Charles "Lucky" Luciano was an Italian-born, naturalized American mobster born in Sicily. Luciano is considered the father of modern organized crime in the United States for splitting New York City into five different Mafia crime families and the establishment of the first Commission. He was, along with his associate Meyer Lansky, instrumental in the development of the National Crime Syndicate in the United States.
Lucky Luciano's posthumous memoirs may well have cost him his life. The partner of Meyer Lanksy and Bugsy Siegel, the man who created and controlled the"Commission" and the set down the rules, wanted to have his side of the story on record. It turns out that most of Luciano's criminal activity coincides with the history of the Mafia in America in the first half of the twentieth century and beyond.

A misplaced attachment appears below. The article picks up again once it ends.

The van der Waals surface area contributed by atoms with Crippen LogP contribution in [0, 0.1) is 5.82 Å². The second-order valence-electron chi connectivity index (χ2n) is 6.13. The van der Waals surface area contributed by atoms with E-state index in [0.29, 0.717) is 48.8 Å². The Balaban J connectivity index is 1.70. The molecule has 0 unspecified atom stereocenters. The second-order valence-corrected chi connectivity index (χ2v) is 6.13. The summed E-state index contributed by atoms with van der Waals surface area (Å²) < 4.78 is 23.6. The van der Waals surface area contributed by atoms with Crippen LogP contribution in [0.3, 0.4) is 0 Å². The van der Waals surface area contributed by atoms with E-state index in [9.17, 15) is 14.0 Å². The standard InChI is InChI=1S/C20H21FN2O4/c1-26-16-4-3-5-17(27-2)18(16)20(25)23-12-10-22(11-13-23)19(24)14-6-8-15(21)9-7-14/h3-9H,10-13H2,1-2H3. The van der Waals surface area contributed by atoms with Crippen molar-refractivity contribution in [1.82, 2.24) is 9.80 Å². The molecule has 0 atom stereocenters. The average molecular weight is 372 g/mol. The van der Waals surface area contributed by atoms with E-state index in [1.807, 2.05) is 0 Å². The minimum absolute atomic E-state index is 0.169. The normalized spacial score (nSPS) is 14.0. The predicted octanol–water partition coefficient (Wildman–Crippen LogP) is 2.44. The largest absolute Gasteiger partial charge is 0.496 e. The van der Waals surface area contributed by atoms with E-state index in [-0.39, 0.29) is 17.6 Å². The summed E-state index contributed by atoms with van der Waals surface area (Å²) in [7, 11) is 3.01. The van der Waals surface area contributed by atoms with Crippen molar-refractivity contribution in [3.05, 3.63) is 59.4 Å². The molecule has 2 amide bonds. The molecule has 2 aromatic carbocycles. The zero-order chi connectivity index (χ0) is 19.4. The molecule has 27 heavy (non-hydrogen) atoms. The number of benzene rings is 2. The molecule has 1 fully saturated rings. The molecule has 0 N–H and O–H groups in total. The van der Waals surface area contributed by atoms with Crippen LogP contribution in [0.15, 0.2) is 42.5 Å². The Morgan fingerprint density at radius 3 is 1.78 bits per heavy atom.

In preparation for a film of his life story, the famous New York gangster-living in a golden exile in Naples-recounted the main incidents of his life to producer Martin A. Gosch. Back in the United States, the new leaders of the Mafia were not pleased about the project that had almost reached completion and was ready to be turned into a screenplay. It is almost certain that their displeasure was communicated to"Charlie Lucky" with a hint to forget about the idea altogether. But Luciano went ahead anyway, compelled by the need to tell all and in some way offer an explanation about a life of crime. After taking a sip of espresso coffee at Naples airport as he waited for Gosch to land, Luciano died of a massive heart attack. Or was it something else? The film was never made, so this book remains the only account of the life of the man known as the "Boss of Bosses."
About the Author
Martin A. Gosch, a Hollywood film producer and director, is deceased. Richard Hammer is a journalist and writer who has authored many books.